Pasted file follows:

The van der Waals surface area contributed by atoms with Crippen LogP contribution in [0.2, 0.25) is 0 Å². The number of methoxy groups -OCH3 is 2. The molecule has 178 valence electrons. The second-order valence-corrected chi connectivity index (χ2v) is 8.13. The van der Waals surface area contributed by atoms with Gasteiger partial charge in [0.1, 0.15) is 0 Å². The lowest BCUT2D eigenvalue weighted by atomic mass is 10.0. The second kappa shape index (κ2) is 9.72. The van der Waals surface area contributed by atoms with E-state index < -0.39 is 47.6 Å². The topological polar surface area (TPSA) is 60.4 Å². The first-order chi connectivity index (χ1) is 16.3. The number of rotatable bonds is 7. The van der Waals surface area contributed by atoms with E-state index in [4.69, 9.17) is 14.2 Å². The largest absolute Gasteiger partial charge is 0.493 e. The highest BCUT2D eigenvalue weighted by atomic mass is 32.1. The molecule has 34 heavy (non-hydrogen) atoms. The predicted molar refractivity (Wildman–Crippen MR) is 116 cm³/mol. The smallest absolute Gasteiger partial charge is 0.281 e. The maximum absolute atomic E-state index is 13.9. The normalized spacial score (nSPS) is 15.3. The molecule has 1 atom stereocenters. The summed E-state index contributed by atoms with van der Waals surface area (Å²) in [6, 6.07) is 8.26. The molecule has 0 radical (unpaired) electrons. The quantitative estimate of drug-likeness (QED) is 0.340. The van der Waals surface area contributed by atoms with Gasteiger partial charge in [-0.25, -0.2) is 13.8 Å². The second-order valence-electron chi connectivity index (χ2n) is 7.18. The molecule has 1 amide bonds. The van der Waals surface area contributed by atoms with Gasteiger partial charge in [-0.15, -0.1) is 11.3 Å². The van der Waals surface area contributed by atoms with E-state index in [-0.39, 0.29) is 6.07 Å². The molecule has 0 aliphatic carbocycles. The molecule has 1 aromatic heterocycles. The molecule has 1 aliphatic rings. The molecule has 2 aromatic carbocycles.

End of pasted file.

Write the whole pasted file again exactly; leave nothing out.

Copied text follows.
The van der Waals surface area contributed by atoms with Crippen LogP contribution in [0.2, 0.25) is 0 Å². The number of methoxy groups -OCH3 is 2. The molecule has 178 valence electrons. The second-order valence-corrected chi connectivity index (χ2v) is 8.13. The van der Waals surface area contributed by atoms with Gasteiger partial charge in [0.1, 0.15) is 0 Å². The lowest BCUT2D eigenvalue weighted by atomic mass is 10.0. The second kappa shape index (κ2) is 9.72. The van der Waals surface area contributed by atoms with E-state index < -0.39 is 47.6 Å². The topological polar surface area (TPSA) is 60.4 Å². The first-order chi connectivity index (χ1) is 16.3. The number of rotatable bonds is 7. The van der Waals surface area contributed by atoms with E-state index in [4.69, 9.17) is 14.2 Å². The largest absolute Gasteiger partial charge is 0.493 e. The highest BCUT2D eigenvalue weighted by atomic mass is 32.1. The molecule has 34 heavy (non-hydrogen) atoms. The predicted molar refractivity (Wildman–Crippen MR) is 116 cm³/mol. The smallest absolute Gasteiger partial charge is 0.281 e. The maximum absolute atomic E-state index is 13.9. The normalized spacial score (nSPS) is 15.3. The molecule has 1 atom stereocenters. The summed E-state index contributed by atoms with van der Waals surface area (Å²) in [6, 6.07) is 8.26. The molecule has 0 radical (unpaired) electrons. The quantitative estimate of drug-likeness (QED) is 0.340. The van der Waals surface area contributed by atoms with Gasteiger partial charge in [-0.25, -0.2) is 13.8 Å². The second-order valence-electron chi connectivity index (χ2n) is 7.18. The molecule has 1 amide bonds. The van der Waals surface area contributed by atoms with Gasteiger partial charge in [-0.15, -0.1) is 11.3 Å². The van der Waals surface area contributed by atoms with E-state index in [-0.39, 0.29) is 6.07 Å². The molecule has 0 aliphatic carbocycles. The molecule has 1 aromatic heterocycles. The molecule has 1 aliphatic rings. The molecule has 2 aromatic carbocycles.